Hearing-Aid Policy for Court Officers
Three recent federal court decisions foreshadow the likely forthcoming changes to a string of cases upholding the ban of hearing aids during annual physical testing for the Court Security Officers (CSO) of the U.S. Marshals Service (USMS). As background, it should be understood that this ban was first implemented in 2002 by the USMS through an annual physical test for the CSO position, which includes a hearing test. Employees are allowed to wear hearing aids on the job but must pass the hearing test unassisted, or else be subject to termination.
Although several plaintiffs have challenged this policy, the majority of the federal district and circuit courts that have addressed the issue granted summary judgment against the plaintiffs based on the determination that the plaintiffs could not demonstrate that they were disabled under the Rehabilitation Act (Rehab Act) and the Americans with Disabilities Act (ADA). See, e.g., Walton v. U.S. Marshals Service, 492 F.3d 998 (9th Cir. 2007); Wilson v. U.S. Department of Justice, 475 F.3d 166 (3d Cir. 2007); Leitch, et al. v. MVM, Inc., et al., No. 03-4344 (E.D. Pa. 2007); Bush v. U.S. Department of Justice, No. 1:05 CV 108 (D. Vt. 2005); Foster v. U.S. Marshals Service, No. 5:05-CV-0091-J (N.D. Tex. 2005). In at least one case, even if the plaintiff could demonstrate that disability, the hearing test qualification standards were found to be consistent with a business necessity, thus serving as an affirmative defense to liability. See Fraterrigo v. Akal Security, No. 06 Civ. 9861 9 (SHS) (S.D.NY. Oct. 29, 2008). Previous cases, all decided on substantially similar facts, had set a pattern of plaintiffs having their cases disposed of by summary judgment on the preliminary issue of whether the plaintiff was disabled. Yet, in the following cases below, there is an interesting deviation from the many cases before them.
In Ruiz v. U.S. Department of Justice, No. CA-V-07-56-H (S.D. Tex. Dec. 11, 2008), the Southern District Court of Texas held that the USMS violated the Rehab Act when it disqualified an employee of Akal Security, the employing contractor, from his CSO position because the employee failed the hearing test. In Ruiz, the plaintiff survived summary judgment and was allowed to have a finding on the facts by a jury. The jury found that the USMS had regarded the plaintiff as disabled and that the decision to disqualify the plaintiff was not consistent with any business necessity.
In Allmond v. Akal Security, Inc., No. 07-15561 (11th Cir. Feb. 20, 2009), the Court of Appeals for the 11th Circuit upheld a grant of summary judgment finding that the defendant had not violated the ADA. Notably, however, the court completely passed on the issue of whether the plaintiff was disabled and rather decided the matter by determining that the hearing qualification standard was job-related and consistent with a business necessity. Also, the plaintiff did not overcome the business necessity affirmative defense when he failed to offer a reasonable accommodation that would allow him to satisfy the standard.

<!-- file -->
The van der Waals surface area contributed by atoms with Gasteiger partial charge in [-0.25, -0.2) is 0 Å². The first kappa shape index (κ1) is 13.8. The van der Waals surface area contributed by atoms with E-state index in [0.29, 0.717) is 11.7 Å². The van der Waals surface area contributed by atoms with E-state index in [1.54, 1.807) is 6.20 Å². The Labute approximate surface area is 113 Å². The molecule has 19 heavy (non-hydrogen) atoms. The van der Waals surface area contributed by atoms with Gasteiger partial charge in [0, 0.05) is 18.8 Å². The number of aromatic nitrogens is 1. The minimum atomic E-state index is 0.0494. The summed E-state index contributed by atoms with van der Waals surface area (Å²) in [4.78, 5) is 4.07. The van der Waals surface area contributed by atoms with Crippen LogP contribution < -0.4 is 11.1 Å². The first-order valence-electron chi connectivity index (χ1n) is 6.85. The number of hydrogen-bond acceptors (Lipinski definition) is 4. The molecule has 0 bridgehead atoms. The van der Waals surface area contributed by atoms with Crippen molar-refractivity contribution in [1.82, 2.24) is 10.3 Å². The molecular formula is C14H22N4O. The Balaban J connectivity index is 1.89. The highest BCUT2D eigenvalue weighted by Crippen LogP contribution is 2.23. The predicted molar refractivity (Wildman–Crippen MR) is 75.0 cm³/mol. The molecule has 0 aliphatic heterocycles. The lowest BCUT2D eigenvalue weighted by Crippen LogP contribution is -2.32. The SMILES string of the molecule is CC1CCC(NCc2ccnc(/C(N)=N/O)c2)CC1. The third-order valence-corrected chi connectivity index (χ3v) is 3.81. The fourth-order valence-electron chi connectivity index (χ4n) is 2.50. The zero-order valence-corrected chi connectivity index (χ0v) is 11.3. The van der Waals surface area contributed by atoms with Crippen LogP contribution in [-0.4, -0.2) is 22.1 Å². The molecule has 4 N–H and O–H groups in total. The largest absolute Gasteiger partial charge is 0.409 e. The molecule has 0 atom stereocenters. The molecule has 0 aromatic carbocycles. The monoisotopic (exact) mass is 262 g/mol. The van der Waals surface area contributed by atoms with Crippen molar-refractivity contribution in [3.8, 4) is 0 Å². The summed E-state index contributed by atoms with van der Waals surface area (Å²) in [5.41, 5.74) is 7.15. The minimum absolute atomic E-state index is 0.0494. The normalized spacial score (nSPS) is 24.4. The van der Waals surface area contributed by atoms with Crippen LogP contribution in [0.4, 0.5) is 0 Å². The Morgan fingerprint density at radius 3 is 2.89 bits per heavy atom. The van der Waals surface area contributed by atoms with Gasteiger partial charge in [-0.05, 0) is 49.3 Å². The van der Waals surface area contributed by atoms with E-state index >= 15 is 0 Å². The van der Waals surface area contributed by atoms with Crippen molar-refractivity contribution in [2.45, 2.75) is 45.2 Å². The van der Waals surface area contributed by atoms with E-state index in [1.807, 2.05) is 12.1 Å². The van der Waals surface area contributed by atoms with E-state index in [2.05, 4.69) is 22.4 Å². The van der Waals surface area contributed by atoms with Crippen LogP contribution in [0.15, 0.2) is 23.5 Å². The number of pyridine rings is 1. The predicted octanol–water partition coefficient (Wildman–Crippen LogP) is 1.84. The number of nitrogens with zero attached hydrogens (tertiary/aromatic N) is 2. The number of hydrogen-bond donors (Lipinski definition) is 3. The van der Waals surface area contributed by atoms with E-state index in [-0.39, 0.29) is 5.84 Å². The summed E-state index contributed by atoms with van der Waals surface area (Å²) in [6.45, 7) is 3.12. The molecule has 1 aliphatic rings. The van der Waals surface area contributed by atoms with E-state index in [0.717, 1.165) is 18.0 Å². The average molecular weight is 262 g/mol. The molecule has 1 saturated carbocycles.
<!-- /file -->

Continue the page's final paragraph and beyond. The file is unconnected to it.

In Kemp v. U.S. Department of Justice, et al., No. 03-1633 (W.D. La. Mar. 3, 2009), the Western District Court of Louisiana granted summary judgment for the defendant based on the plaintiff’s failure to demonstrate that he was disabled under the Rehab Act or the ADA. Interestingly, in a footnote, the court acknowledged the existence of the ADA Amendments Act of 2008 (ADA AA) but found that it did not apply retroactively.
In Ruiz, Allmond, and Kemp, each court treated the issue of determining disability differently. Remarkably, Ruiz and Kemp, both appealable to the 5th Circuit, had opposite outcomes on this same issue. The three aforementioned cases are certainly upsetting the established case law and maybe the beginning of a trend in the direction of finding the hearing qualification standard to be violative of the Rehab Act or the ADA. The case law will undoubtedly be greatly impacted by the recent passage of the ADA AA which broadens the statutory definition of disability that was often the stumbling block for plaintiffs. In the future, the focus of challenges to the hearing-aid ban will likely be on whether the hearing qualification standard is consistent with a business necessity.